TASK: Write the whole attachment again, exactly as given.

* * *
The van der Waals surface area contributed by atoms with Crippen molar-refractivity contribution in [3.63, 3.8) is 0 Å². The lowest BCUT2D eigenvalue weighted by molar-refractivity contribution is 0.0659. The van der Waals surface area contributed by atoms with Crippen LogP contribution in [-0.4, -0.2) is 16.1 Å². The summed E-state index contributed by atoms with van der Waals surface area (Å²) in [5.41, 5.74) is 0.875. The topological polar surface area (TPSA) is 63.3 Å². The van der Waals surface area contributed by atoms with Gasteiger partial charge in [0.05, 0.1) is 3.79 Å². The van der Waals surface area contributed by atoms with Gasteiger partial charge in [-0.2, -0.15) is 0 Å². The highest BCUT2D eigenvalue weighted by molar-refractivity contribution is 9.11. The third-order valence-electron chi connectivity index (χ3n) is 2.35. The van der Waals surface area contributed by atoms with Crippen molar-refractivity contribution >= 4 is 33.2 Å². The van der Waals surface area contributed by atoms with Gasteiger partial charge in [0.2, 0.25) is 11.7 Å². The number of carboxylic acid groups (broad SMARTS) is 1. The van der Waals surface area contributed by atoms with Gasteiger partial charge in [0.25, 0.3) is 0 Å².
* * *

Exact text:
The van der Waals surface area contributed by atoms with Crippen molar-refractivity contribution in [3.63, 3.8) is 0 Å². The lowest BCUT2D eigenvalue weighted by molar-refractivity contribution is 0.0659. The van der Waals surface area contributed by atoms with Crippen LogP contribution in [-0.4, -0.2) is 16.1 Å². The summed E-state index contributed by atoms with van der Waals surface area (Å²) in [5.41, 5.74) is 0.875. The topological polar surface area (TPSA) is 63.3 Å². The van der Waals surface area contributed by atoms with Gasteiger partial charge in [0.05, 0.1) is 3.79 Å². The van der Waals surface area contributed by atoms with Gasteiger partial charge in [-0.2, -0.15) is 0 Å². The highest BCUT2D eigenvalue weighted by molar-refractivity contribution is 9.11. The third-order valence-electron chi connectivity index (χ3n) is 2.35. The van der Waals surface area contributed by atoms with Crippen molar-refractivity contribution >= 4 is 33.2 Å². The van der Waals surface area contributed by atoms with Gasteiger partial charge in [0.2, 0.25) is 11.7 Å². The number of carboxylic acid groups (broad SMARTS) is 1. The van der Waals surface area contributed by atoms with Gasteiger partial charge in [0.25, 0.3) is 0 Å².